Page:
Climate clamour: Ahead of United Nations climate meetings in preparation for the Copenhagen summit, a flurry of reports warned last week of the impact of climate change on the developing world. Alongside calls for strong political leadership came the World Bank 2010 Development Report , a biennial assessment which estimated that poor nations would need more than US$500 billion a year to adapt to climate change and develop low-carbon technology — in line with earlier UN estimates. And in a letter to the British Medical Journal and The Lancet, doctors warned of a "global health catastrophe" resulting from climate change — with effects ranging from widespread malnutrition to the spread of tropical diseases.
Stem-cell trial: The biotherapeutics firm Neuralstem in Rockville, Maryland, has received permission from the US Food and Drug Administration to inject neural stem cells into the spinal cords of 12 patients with amyotrophic lateral sclerosis (Lou Gehrig's disease). The trials — the first stem-cell approach for the condition — will focus on safety rather than efficacy, and are expected to take place at Emory University, Georgia, subject to approval from the university's patient-safety board. For more, see http://tinyurl.com/Neuralstem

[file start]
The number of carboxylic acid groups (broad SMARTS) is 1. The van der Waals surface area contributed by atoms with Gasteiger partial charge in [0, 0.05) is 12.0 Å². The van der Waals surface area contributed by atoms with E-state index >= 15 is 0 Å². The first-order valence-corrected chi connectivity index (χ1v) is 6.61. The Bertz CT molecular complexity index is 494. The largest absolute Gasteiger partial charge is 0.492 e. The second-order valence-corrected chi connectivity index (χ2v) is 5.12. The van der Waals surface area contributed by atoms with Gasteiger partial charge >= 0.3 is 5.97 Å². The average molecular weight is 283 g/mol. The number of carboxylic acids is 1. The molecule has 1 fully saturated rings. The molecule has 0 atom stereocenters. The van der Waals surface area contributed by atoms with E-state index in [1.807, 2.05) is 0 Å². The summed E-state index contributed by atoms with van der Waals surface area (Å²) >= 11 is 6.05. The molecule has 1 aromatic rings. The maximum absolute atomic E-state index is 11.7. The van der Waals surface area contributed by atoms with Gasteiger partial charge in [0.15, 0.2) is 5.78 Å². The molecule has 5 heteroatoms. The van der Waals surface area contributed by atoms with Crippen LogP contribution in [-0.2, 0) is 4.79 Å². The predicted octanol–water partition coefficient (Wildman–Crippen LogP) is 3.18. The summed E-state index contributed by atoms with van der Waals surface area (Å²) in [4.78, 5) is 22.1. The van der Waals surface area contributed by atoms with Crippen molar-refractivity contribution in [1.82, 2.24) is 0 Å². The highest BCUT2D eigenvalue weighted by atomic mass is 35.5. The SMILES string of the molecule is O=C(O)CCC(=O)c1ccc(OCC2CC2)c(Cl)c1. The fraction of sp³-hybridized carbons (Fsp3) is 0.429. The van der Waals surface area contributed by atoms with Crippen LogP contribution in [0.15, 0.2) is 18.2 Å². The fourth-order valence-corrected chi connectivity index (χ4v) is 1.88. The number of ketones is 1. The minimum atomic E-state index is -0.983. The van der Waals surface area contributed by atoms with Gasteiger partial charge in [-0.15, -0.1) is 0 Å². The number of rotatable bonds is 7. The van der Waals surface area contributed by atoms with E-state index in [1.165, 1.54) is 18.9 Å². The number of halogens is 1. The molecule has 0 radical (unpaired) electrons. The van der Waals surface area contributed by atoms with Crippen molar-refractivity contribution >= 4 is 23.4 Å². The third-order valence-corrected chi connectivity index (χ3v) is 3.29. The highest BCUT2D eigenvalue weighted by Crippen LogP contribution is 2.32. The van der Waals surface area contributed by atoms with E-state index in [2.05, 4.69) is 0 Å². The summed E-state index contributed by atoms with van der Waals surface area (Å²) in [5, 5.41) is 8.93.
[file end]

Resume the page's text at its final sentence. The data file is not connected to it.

The US geothermal industry is anticipating a boost in investment, as the Department of Energy prepares to announce recipients of US$400 million in stimulus grants for research and demonstration projects in the sector.
Geothermal energy is a consistent source of clean power, but electricity investors are not used to risking the large up-front cost of exploratory drilling. The department's money will "help drill a lot of holes", says Ethan Zindler, of consultants New Energy Finance in London. Geothermal's contribution to US electricity generation (see chart) has been constant for more than a decade. But the country's 3 gigawatts of installed capacity — the largest of any nation — could double over the next ten years if projects already planned work out, says Karl Gawell, executive director of the Geothermal Energy Association in Washington DC.
In July, Magma Energy, based in Vancouver, Canada, raised more than Can$110 million (US$103 million) in an initial public offering. Private geothermal developer Ram Power, in Reno, Nevada, raised Can$180 million by private subscriptions and is expecting to merge with three Canadian geothermal firms. But in California, a US$17-million project was halted earlier this month after operator AltaRock Energy in Sausalito encountered problems at its drilling site.